Featuring the voices of Mary Roth McClurg, Pharm.D., MHS, professor and executive vice dean-chief academic officer at the UNC Eshelman School of Pharmacy and Ed Webb, Pharm.D., MPH, FCCP, GTMRx Institute board member and senior policy advisor to the executive director and Board of Regents of the American College of Clinical Pharmacy.

*For those looking for the November resources referenced in the webinar, the anticipated release date is now early 2020. Once available, we will put a notification here.

September 2019 | Issue Brief

Pharmacogenomics: Improving outcomes, lowering costs by making precision medicine personal

Pharmacogenomics considers the role of the genome in drug response. It combines pharmacology and genomics, considering how the genetic makeup of an individual affects his/her response to drugs.

Today, more than ever before, we have the ability to target the right drug to improve a patient’s quality of life while also eliminating waste from non-optimized medications. This issue brief provides an overview of pharmacogenomics and showcases an employer case example of the opportunities and savings available to employers and health plans through integration of personalized medicine into benefit plan design.

Featuring the voices of Jane Cheshire Gilbert, CPA, director of retiree health care for the Teachers’ Retirement System of the State of Kentucky and Steve Goldberg, MD, vice president, medical affairs, population health and chief health officer, health & wellness, Quest Diagnostics, GTMRx Institute board member.

July 2019 | Issue Brief

CMM Practice in Real Life: Clinical Pharmacy Specialists on the VA Care Team

Comprehensive medication management is a team sport, with the potential to improve patient care and access while optimizing the skills of all clinicians on the team. The Veterans Health Administration has systematically integrated clinical pharmacy specialists into the care team to accomplish CMM for a range of chronic conditions. This issue brief and webinar explore the practice model and outcomes of CMM integration, as well as the tools that support the team. The lessons learned can be applied across a range of health care organizations—not just the VA or integrated delivery systems.

Featuring the voices of Anthony P. Morreale, Pharm.D., MBA, BCPS, FASHP, associate chief consultant for clinical pharmacy and policy for the Department of Veterans Affairs Pharmacy Benefits Management in VA Central Office; Julie Groppi, Pharm.D., FASHP, national PBM program manager for clinical pharmacy practice policy and standards for VA Central Office; and Brig. Gen. Allison Hickey (Ret.) USAF, former undersecretary of the Veterans Benefits Administration, CEO and founder of All In Solutions LLC and GTMRx Institute founding board member.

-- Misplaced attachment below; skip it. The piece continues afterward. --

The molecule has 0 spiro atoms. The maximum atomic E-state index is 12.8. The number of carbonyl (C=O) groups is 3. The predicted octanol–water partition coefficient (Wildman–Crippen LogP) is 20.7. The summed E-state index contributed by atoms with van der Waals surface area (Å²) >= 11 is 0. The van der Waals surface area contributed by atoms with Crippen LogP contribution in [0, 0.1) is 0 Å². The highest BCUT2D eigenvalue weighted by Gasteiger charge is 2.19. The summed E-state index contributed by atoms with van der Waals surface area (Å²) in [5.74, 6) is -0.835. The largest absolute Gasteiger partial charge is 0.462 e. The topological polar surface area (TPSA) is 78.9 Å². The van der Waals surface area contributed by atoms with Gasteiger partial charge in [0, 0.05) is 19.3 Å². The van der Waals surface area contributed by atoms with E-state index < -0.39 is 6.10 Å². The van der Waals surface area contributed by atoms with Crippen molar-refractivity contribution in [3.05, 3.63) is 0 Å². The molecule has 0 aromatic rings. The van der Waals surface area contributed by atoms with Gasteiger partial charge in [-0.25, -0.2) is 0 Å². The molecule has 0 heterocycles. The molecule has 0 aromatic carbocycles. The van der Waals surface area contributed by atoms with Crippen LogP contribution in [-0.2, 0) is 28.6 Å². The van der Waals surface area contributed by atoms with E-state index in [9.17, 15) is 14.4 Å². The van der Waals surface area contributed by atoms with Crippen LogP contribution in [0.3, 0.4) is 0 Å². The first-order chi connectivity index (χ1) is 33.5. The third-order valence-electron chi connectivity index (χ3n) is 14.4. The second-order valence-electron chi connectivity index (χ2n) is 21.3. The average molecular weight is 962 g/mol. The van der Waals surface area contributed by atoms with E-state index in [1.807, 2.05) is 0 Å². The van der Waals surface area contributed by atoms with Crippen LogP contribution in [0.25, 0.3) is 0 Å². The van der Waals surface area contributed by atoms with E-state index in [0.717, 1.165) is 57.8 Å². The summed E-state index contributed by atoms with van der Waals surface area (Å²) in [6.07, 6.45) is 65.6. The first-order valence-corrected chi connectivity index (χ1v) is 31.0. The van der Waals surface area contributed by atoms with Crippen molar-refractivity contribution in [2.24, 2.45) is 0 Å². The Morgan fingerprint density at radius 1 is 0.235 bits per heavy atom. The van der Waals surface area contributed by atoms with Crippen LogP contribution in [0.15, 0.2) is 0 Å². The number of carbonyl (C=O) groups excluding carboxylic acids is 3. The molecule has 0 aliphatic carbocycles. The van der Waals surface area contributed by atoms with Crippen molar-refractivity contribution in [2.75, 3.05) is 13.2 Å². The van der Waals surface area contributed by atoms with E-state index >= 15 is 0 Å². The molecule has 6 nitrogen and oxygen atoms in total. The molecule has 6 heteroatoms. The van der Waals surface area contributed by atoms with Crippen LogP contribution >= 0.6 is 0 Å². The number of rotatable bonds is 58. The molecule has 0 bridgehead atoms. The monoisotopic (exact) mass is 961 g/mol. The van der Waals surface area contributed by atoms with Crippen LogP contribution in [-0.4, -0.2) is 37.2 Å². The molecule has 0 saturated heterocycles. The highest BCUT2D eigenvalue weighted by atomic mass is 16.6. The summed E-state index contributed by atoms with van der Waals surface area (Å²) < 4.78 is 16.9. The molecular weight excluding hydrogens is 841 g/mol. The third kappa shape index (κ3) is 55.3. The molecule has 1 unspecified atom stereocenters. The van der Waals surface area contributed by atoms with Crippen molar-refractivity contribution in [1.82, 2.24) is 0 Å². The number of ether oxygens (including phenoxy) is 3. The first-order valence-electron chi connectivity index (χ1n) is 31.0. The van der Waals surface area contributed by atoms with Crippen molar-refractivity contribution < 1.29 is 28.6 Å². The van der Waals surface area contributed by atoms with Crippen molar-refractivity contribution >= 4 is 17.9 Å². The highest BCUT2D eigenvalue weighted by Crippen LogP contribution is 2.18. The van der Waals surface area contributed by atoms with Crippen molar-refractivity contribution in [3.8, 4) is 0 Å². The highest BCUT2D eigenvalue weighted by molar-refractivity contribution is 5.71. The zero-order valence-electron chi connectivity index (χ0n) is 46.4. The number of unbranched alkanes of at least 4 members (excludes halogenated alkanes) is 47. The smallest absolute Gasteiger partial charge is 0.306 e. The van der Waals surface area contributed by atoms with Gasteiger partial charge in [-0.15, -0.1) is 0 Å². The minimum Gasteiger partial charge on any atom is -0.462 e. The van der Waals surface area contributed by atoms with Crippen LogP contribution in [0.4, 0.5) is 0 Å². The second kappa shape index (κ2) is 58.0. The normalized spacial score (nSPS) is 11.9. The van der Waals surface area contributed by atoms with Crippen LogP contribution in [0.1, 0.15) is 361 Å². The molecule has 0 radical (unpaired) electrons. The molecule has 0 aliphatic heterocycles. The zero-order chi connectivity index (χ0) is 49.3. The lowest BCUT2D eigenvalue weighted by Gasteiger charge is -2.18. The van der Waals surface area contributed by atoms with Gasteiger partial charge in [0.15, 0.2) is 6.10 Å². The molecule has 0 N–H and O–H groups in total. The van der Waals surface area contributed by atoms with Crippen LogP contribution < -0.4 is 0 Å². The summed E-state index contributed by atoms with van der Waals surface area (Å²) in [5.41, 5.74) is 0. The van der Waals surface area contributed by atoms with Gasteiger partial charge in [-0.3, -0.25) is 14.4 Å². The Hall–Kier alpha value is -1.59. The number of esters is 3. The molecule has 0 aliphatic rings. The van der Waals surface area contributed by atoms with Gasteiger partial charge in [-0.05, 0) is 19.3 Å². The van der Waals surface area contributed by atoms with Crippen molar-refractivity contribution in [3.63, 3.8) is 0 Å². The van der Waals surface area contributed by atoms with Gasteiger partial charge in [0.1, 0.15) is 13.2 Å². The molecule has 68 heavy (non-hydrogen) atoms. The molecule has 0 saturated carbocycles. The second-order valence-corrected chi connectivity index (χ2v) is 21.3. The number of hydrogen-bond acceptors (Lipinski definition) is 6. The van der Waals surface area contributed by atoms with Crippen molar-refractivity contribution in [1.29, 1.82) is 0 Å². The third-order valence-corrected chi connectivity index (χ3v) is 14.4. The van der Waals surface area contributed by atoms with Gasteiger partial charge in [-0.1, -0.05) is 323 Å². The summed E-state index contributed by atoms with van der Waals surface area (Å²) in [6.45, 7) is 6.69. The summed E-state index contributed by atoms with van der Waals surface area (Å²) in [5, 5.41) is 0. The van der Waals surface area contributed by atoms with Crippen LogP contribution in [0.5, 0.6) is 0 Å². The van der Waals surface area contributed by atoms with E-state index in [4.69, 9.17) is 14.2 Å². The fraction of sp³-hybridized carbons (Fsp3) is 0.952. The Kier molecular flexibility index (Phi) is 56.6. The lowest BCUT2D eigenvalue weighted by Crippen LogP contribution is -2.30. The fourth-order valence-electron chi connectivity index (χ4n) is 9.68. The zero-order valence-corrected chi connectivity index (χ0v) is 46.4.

June 2019 | Issue Brief

Training to advance Comprehensive Medication Management in practice: Acting on the $528B opportunity

What will it take to expand the use of comprehensive medication management? Greater awareness among payers, providers and patients is required, of course. More specifically, it will require education and training. Perhaps the most important aspect is integration of CMM—and the clinical pharmacist—into the care team. That takes savvy in team-based care integration, creating collaborative practice agreements and more. This issue brief explores the need for CMM and implications for pharmacy education and training, as well as how CMM is integrated into team-based care models.

Featuring the voices of Terry McInnis, MD, MPH, president and co-founder, Get the Medications Right Institute and Foundation; president, founder, Blue Thorn Inc.; and Jan Hirsch, BS Pharm, Ph.D.,  director and founding dean,  Pharmaceutical Sciences University of California, Irvine.

June 2019 | Issue Brief

275,000 lives lost and a $528 billion price tag

Avoidable illness and death resulting from non-optimized medication therapy cost $528.4 billion in 2016, according to a peer-reviewed paper in the Annals of Pharmacotherapy. That represents 16% of the annual $3.2 trillion the U.S. spends on health care. This issue brief from Health2 Resources explores the research behind the figures and discusses the promise of comprehensive medication management as a systematic approach that can assure medications are appropriately and effectively used–making them both cost effective and assuring that all conditions are effectively managed with fewer side effects.

Featuring the voices of Terry McInnis, MD, MPH, president and co-founder, Get the Medications Right Institute and Foundation; president, founder, Blue Thorn Inc.; and Jonathan H. Watanabe, Pharm.D., M.S., Ph.D. BCGP, associate professor of clinical pharmacy, Skaggs School of Pharmacy and Pharmaceutical Sciences, University of California, San Diego.

July 2018 | White Paper

The Patient Care Process for Delivering Comprehensive Medication Management (CMM)

Defining an intervention and ensuring consistency in delivery is necessary to establish a common understanding and set of expectations across key stakeholder groups including patients, pharmacists, physicians, other health care providers, and payers. This also allows the service to be recognized as distinct, yet complementary to care provided by the primary or specialty care provider. An intervention, such as comprehensive medication management (CMM), focused on optimizing medication use must be defined with a degree of specificity that allows consistent training of clinical pharmacists and other health care providers, replication of the service, and observable fidelity of the service across practitioners.